California poised to help Oakland and Inglewood dig out of budget deficits but with strings attached

August 31, 2018

Kyla Johnson-Trammell (left), superintendent of Oakland Unified, discusses the district's budget challenges during the first meeting of the school board's Special Committee on Fiscal Vitality on Aug. 29, 2018.

The Oakland and Inglewood school districts may get state help to dig out of their budget deficits, but only if they act now to balance their current budgets and plan for the future.

If they follow the steps outlined in legislation making its way through the state Assembly and Senate in Sacramento, the districts can expect to get state money to cover a portion of their deficits from 2019 through 2022.

The bailout is outlined in amendments to education finance trailer bills that the Legislature is considering. The deadline for the Legislature to approve the bills is midnight Friday, before sending them to the governor for his signature.

But the districts should not view the money as “a blank check,” said Michael Fine, CEO of Fiscal Crisis and Management Assistance Team, or FCMAT, a state agency that advises districts on financial matters. Instead, the districts will be required to develop short and long-term financial plans based on reasonable and accurate assumptions and past expenditures, and to update facilities plans to ensure they are reasonable, accurate and aligned with long-term fiscal solvency plans.

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Oakland Unified will also be required to make tough budget cuts, which could include consolidating schools, selling or leasing surplus property and increasing its budget reserves. The district must come up with its budget solutions for 2019-20 by March 1 in order to receive an allocation in next year’s budget.

Both Oakland and Inglewood are currently paying back state loans, with oversight from state-appointed trustees or administrators.

Although the amendments to AB 1840 and SB 874 were proposed by the state’s Department of Finance, legislators who represent Oakland had a hand in bringing relief to the district, said state Sen. Nancy Skinner, D-Berkeley.

“I and Assemblymembers (Tony) Thurmond and (Rob) Bonta worked tirelessly to put the children of Oakland first and get state help for OUSD’s financial issues,” Skinner said. “The provisions in the trailer bill aren’t just a bailout, they require OUSD to take decisive steps toward financial health and accountability.”

The amendments would provide up to 75 percent of the district’s projected operating deficit in 2019-20, as determined by FCMAT, the state agency that helps districts with finances, along with the state Department of Finance. The state would provide up to 50 percent of the projected operating deficit in 2020-21 and up to 25 percent of the operating deficit the following year, according to the legislation.

Oakland Unified officials point to recent steps to create a fiscal vitality plan and to consolidate schools to cut costs. The district was recently criticized in reports from FCMAT and the Alameda County Civil Grand Jury for fiscally unsound practices.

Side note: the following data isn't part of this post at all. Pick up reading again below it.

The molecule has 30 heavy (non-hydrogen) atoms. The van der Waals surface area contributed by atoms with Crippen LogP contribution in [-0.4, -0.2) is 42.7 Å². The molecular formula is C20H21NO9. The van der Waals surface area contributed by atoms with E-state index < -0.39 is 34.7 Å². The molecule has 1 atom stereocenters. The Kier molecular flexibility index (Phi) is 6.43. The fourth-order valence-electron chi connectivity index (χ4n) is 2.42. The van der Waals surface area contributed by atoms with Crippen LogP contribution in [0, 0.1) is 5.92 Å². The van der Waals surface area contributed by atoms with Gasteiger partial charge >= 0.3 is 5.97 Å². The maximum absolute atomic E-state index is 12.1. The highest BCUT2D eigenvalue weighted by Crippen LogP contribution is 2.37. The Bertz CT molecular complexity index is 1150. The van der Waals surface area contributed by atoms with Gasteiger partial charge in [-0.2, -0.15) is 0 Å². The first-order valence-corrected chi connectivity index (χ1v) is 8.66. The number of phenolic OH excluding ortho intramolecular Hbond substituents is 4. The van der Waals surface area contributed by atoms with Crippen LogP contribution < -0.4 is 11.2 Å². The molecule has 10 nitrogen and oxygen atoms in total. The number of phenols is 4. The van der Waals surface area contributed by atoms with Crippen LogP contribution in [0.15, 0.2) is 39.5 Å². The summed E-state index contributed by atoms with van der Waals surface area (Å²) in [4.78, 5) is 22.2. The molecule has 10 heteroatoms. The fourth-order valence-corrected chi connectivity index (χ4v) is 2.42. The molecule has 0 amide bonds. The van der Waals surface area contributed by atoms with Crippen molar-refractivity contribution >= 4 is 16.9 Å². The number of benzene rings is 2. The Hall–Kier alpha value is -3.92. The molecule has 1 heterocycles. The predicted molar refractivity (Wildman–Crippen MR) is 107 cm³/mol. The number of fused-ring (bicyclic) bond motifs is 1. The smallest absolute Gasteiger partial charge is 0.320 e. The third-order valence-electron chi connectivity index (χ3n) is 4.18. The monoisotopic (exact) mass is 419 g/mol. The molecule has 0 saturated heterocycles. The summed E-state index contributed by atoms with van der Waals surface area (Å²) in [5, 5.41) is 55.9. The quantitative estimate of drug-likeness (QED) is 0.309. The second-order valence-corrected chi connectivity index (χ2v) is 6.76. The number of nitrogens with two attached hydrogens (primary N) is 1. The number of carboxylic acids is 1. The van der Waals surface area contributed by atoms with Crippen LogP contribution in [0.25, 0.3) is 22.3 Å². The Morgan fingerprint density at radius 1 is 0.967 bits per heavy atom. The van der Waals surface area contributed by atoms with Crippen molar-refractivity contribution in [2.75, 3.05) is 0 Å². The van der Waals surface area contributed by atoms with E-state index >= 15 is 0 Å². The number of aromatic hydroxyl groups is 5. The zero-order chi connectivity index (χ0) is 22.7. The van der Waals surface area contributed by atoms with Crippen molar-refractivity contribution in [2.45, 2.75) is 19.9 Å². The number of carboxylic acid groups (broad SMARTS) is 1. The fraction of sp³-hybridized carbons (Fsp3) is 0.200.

“The truth is, even with this support, we will need to continue making hard decisions to reduce our budget, right-size the district and continue improving our financial practices,” said district spokeswoman Valerie Goode. “The state support provides relief in the near term, giving us the opportunity to implement longer term strategies to create a sustainable, quality school district for years to come.”

The amendments would also change the way state administrators are assigned to districts that receive state loans, shifting more responsibility to county offices of education and requiring FCMAT to evaluate the effectiveness of county oversight.

The bills would also allow districts that are paying back state loans — including the Monterey Joint Union High School District and Vallejo City Unified District — to sell surplus property to help meet those obligations.

Superintendent Kyla Johnson-Trammell said the district’s school board has already begun addressing some of the benchmarks set by the state to ensure accountability and sound fiscal practices.

The district faces budget deficits of $20.3 million in 2019-20 and $59 million in 2020-21 if it doesn’t make $30 million in ongoing cuts a year from now.

The Alameda County Office of Education recently rejected the district’s three-year budget, saying it did not adequately address needed budget reductions. The board has established a special committee on fiscal vitality to recommend about $30 million in budget cuts in 2019-20 to avoid future deficits.

“We must act with urgency,” Johnson-Trammell said at the committee’s first meeting Wednesday night. “We’ve simply run out of time.”

In response to the county, the board agreed to consider eliminating up to 340 positions in the 2019-20 school year to balance the district’s budget, but has not yet identified which jobs might be cut. The fiscal solvency committee may identify more than $30 million in cuts to carve out money for teachers raises, said board member James Harris, who is a committee member.

Editor’s Note:  As a special project, EdSource is tracking developments this year in the Oakland Unified and West Contra Costa Unified School Districts as a way to illustrate some of the most urgent challenges facing many urban districts in California.  West Contra Costa Unified includes Richmond, El Cerrito and several other East Bay communities.

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